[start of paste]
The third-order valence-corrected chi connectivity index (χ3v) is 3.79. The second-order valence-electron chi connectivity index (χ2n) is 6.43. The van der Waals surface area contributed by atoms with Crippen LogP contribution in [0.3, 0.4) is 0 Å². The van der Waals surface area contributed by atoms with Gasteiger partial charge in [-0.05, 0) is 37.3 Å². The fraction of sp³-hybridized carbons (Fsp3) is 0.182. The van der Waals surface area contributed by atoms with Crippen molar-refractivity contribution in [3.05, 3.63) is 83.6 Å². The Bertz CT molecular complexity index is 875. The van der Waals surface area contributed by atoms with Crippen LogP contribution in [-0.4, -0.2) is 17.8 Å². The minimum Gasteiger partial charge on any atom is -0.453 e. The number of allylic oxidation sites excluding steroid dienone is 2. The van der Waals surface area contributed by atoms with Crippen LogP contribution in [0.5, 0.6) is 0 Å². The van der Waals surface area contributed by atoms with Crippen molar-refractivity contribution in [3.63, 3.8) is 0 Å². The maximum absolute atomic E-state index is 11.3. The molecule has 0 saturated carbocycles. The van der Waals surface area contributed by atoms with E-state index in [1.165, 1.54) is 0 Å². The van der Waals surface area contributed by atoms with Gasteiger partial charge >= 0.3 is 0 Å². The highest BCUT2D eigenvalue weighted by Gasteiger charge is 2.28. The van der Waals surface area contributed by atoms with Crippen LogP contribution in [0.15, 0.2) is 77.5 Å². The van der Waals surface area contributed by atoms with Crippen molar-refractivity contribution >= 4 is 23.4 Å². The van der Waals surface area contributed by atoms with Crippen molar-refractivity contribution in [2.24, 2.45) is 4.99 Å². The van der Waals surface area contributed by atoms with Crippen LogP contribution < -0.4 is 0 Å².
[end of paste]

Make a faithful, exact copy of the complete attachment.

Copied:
The third-order valence-corrected chi connectivity index (χ3v) is 3.79. The second-order valence-electron chi connectivity index (χ2n) is 6.43. The van der Waals surface area contributed by atoms with Crippen LogP contribution in [0.3, 0.4) is 0 Å². The van der Waals surface area contributed by atoms with Gasteiger partial charge in [-0.05, 0) is 37.3 Å². The fraction of sp³-hybridized carbons (Fsp3) is 0.182. The van der Waals surface area contributed by atoms with Crippen molar-refractivity contribution in [3.05, 3.63) is 83.6 Å². The Bertz CT molecular complexity index is 875. The van der Waals surface area contributed by atoms with Crippen LogP contribution in [-0.4, -0.2) is 17.8 Å². The minimum Gasteiger partial charge on any atom is -0.453 e. The number of allylic oxidation sites excluding steroid dienone is 2. The van der Waals surface area contributed by atoms with Crippen LogP contribution in [0.5, 0.6) is 0 Å². The van der Waals surface area contributed by atoms with Crippen molar-refractivity contribution in [3.63, 3.8) is 0 Å². The maximum absolute atomic E-state index is 11.3. The molecule has 0 saturated carbocycles. The van der Waals surface area contributed by atoms with E-state index in [1.165, 1.54) is 0 Å². The van der Waals surface area contributed by atoms with Gasteiger partial charge >= 0.3 is 0 Å². The highest BCUT2D eigenvalue weighted by Gasteiger charge is 2.28. The van der Waals surface area contributed by atoms with Crippen LogP contribution in [0.15, 0.2) is 77.5 Å². The van der Waals surface area contributed by atoms with Crippen molar-refractivity contribution >= 4 is 23.4 Å². The van der Waals surface area contributed by atoms with Crippen molar-refractivity contribution in [2.24, 2.45) is 4.99 Å². The van der Waals surface area contributed by atoms with Crippen LogP contribution < -0.4 is 0 Å².